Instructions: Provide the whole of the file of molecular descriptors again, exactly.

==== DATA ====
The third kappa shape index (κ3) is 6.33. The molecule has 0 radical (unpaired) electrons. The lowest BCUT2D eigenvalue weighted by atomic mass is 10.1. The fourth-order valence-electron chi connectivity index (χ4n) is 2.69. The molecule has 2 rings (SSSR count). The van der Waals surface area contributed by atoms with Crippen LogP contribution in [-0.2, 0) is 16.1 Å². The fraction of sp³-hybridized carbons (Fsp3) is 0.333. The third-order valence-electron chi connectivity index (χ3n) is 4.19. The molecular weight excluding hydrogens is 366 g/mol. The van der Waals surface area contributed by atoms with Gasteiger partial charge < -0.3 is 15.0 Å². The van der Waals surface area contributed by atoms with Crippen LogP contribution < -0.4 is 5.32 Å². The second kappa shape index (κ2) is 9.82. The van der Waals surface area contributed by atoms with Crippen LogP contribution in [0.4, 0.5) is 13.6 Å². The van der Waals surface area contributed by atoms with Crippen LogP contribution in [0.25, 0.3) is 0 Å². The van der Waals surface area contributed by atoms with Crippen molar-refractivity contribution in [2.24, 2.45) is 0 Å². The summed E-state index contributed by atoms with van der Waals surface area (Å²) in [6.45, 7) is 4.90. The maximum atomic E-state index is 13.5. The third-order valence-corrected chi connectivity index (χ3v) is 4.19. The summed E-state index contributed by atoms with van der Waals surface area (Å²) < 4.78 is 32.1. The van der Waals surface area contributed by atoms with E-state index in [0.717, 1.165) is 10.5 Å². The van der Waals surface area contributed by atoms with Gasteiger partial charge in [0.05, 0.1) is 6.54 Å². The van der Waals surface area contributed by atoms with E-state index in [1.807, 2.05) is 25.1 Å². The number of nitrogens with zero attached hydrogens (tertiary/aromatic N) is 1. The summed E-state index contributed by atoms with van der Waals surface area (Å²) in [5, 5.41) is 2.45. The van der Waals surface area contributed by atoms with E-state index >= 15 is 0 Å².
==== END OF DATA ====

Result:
The third kappa shape index (κ3) is 6.33. The molecule has 0 radical (unpaired) electrons. The lowest BCUT2D eigenvalue weighted by atomic mass is 10.1. The fourth-order valence-electron chi connectivity index (χ4n) is 2.69. The molecule has 2 rings (SSSR count). The van der Waals surface area contributed by atoms with Crippen LogP contribution in [-0.2, 0) is 16.1 Å². The fraction of sp³-hybridized carbons (Fsp3) is 0.333. The third-order valence-electron chi connectivity index (χ3n) is 4.19. The molecular weight excluding hydrogens is 366 g/mol. The van der Waals surface area contributed by atoms with Gasteiger partial charge < -0.3 is 15.0 Å². The van der Waals surface area contributed by atoms with Crippen LogP contribution < -0.4 is 5.32 Å². The second kappa shape index (κ2) is 9.82. The van der Waals surface area contributed by atoms with Crippen LogP contribution in [0.4, 0.5) is 13.6 Å². The van der Waals surface area contributed by atoms with Crippen LogP contribution in [0.25, 0.3) is 0 Å². The van der Waals surface area contributed by atoms with Crippen molar-refractivity contribution in [2.24, 2.45) is 0 Å². The summed E-state index contributed by atoms with van der Waals surface area (Å²) in [6.45, 7) is 4.90. The maximum atomic E-state index is 13.5. The third-order valence-corrected chi connectivity index (χ3v) is 4.19. The summed E-state index contributed by atoms with van der Waals surface area (Å²) < 4.78 is 32.1. The van der Waals surface area contributed by atoms with E-state index in [0.717, 1.165) is 10.5 Å². The van der Waals surface area contributed by atoms with Gasteiger partial charge in [0.05, 0.1) is 6.54 Å². The van der Waals surface area contributed by atoms with E-state index in [1.807, 2.05) is 25.1 Å². The number of nitrogens with zero attached hydrogens (tertiary/aromatic N) is 1. The summed E-state index contributed by atoms with van der Waals surface area (Å²) in [5, 5.41) is 2.45. The van der Waals surface area contributed by atoms with E-state index >= 15 is 0 Å².